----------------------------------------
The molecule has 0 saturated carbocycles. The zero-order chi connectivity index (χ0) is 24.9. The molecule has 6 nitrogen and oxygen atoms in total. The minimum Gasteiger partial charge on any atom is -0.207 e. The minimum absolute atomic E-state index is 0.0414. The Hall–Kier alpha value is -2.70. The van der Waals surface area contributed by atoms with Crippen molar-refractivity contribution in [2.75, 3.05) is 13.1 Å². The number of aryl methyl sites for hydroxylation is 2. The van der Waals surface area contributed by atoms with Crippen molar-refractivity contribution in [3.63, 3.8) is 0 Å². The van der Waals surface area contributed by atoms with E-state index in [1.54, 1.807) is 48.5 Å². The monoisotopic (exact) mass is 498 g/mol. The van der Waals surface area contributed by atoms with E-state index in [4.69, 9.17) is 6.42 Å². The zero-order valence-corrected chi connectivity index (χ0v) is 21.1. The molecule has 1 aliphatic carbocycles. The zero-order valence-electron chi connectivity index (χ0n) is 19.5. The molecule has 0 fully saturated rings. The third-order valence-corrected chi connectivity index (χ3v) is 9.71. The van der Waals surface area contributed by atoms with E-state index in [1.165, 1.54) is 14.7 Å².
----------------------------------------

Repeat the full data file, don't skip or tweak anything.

The molecule has 0 saturated carbocycles. The zero-order chi connectivity index (χ0) is 24.9. The molecule has 6 nitrogen and oxygen atoms in total. The minimum Gasteiger partial charge on any atom is -0.207 e. The minimum absolute atomic E-state index is 0.0414. The Hall–Kier alpha value is -2.70. The van der Waals surface area contributed by atoms with Crippen molar-refractivity contribution in [2.75, 3.05) is 13.1 Å². The number of aryl methyl sites for hydroxylation is 2. The van der Waals surface area contributed by atoms with Crippen molar-refractivity contribution in [3.63, 3.8) is 0 Å². The van der Waals surface area contributed by atoms with E-state index in [1.54, 1.807) is 48.5 Å². The monoisotopic (exact) mass is 498 g/mol. The van der Waals surface area contributed by atoms with E-state index in [4.69, 9.17) is 6.42 Å². The zero-order valence-corrected chi connectivity index (χ0v) is 21.1. The molecule has 1 aliphatic carbocycles. The zero-order valence-electron chi connectivity index (χ0n) is 19.5. The molecule has 0 fully saturated rings. The third-order valence-corrected chi connectivity index (χ3v) is 9.71. The van der Waals surface area contributed by atoms with E-state index in [1.165, 1.54) is 14.7 Å².